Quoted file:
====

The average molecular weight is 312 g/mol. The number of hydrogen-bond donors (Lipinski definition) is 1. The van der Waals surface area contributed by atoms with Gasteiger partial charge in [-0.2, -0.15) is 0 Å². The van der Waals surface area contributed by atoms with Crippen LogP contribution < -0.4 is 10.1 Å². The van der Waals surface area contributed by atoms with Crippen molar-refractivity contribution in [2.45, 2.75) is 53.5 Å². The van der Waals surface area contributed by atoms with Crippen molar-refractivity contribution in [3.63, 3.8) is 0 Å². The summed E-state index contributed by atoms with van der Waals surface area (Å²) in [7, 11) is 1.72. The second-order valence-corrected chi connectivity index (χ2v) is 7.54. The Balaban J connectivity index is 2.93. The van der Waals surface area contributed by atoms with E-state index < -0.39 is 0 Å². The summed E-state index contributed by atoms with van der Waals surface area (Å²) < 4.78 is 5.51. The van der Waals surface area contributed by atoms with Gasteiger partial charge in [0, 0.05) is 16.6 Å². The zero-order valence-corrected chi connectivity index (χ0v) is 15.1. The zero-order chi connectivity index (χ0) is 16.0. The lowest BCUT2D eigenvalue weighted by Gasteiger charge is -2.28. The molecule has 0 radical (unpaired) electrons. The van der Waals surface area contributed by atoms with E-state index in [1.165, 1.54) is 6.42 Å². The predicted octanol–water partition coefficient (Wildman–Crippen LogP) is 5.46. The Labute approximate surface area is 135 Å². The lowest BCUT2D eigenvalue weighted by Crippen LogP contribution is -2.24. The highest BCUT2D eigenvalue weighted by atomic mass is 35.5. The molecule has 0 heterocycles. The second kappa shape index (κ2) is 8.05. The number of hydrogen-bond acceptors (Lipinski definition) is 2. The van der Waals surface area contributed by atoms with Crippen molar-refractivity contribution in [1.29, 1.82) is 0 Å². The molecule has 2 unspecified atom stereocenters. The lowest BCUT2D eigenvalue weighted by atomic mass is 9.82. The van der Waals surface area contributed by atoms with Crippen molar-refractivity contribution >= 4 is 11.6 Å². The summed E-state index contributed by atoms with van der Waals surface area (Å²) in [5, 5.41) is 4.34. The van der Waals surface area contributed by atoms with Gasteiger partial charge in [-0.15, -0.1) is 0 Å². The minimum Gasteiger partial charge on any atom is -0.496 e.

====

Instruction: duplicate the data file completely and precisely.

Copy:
The average molecular weight is 312 g/mol. The number of hydrogen-bond donors (Lipinski definition) is 1. The van der Waals surface area contributed by atoms with Gasteiger partial charge in [-0.2, -0.15) is 0 Å². The van der Waals surface area contributed by atoms with Crippen LogP contribution < -0.4 is 10.1 Å². The van der Waals surface area contributed by atoms with Crippen molar-refractivity contribution in [2.45, 2.75) is 53.5 Å². The van der Waals surface area contributed by atoms with Crippen molar-refractivity contribution in [3.63, 3.8) is 0 Å². The summed E-state index contributed by atoms with van der Waals surface area (Å²) in [7, 11) is 1.72. The second-order valence-corrected chi connectivity index (χ2v) is 7.54. The Balaban J connectivity index is 2.93. The van der Waals surface area contributed by atoms with E-state index < -0.39 is 0 Å². The summed E-state index contributed by atoms with van der Waals surface area (Å²) < 4.78 is 5.51. The van der Waals surface area contributed by atoms with Gasteiger partial charge in [0, 0.05) is 16.6 Å². The zero-order valence-corrected chi connectivity index (χ0v) is 15.1. The zero-order chi connectivity index (χ0) is 16.0. The lowest BCUT2D eigenvalue weighted by Gasteiger charge is -2.28. The molecule has 0 radical (unpaired) electrons. The van der Waals surface area contributed by atoms with E-state index in [1.165, 1.54) is 6.42 Å². The predicted octanol–water partition coefficient (Wildman–Crippen LogP) is 5.46. The Labute approximate surface area is 135 Å². The lowest BCUT2D eigenvalue weighted by Crippen LogP contribution is -2.24. The highest BCUT2D eigenvalue weighted by atomic mass is 35.5. The molecule has 0 heterocycles. The second kappa shape index (κ2) is 8.05. The number of hydrogen-bond acceptors (Lipinski definition) is 2. The van der Waals surface area contributed by atoms with Crippen molar-refractivity contribution in [1.29, 1.82) is 0 Å². The molecule has 2 unspecified atom stereocenters. The lowest BCUT2D eigenvalue weighted by atomic mass is 9.82. The van der Waals surface area contributed by atoms with Crippen molar-refractivity contribution >= 4 is 11.6 Å². The summed E-state index contributed by atoms with van der Waals surface area (Å²) in [5, 5.41) is 4.34. The van der Waals surface area contributed by atoms with Gasteiger partial charge in [-0.15, -0.1) is 0 Å². The minimum Gasteiger partial charge on any atom is -0.496 e.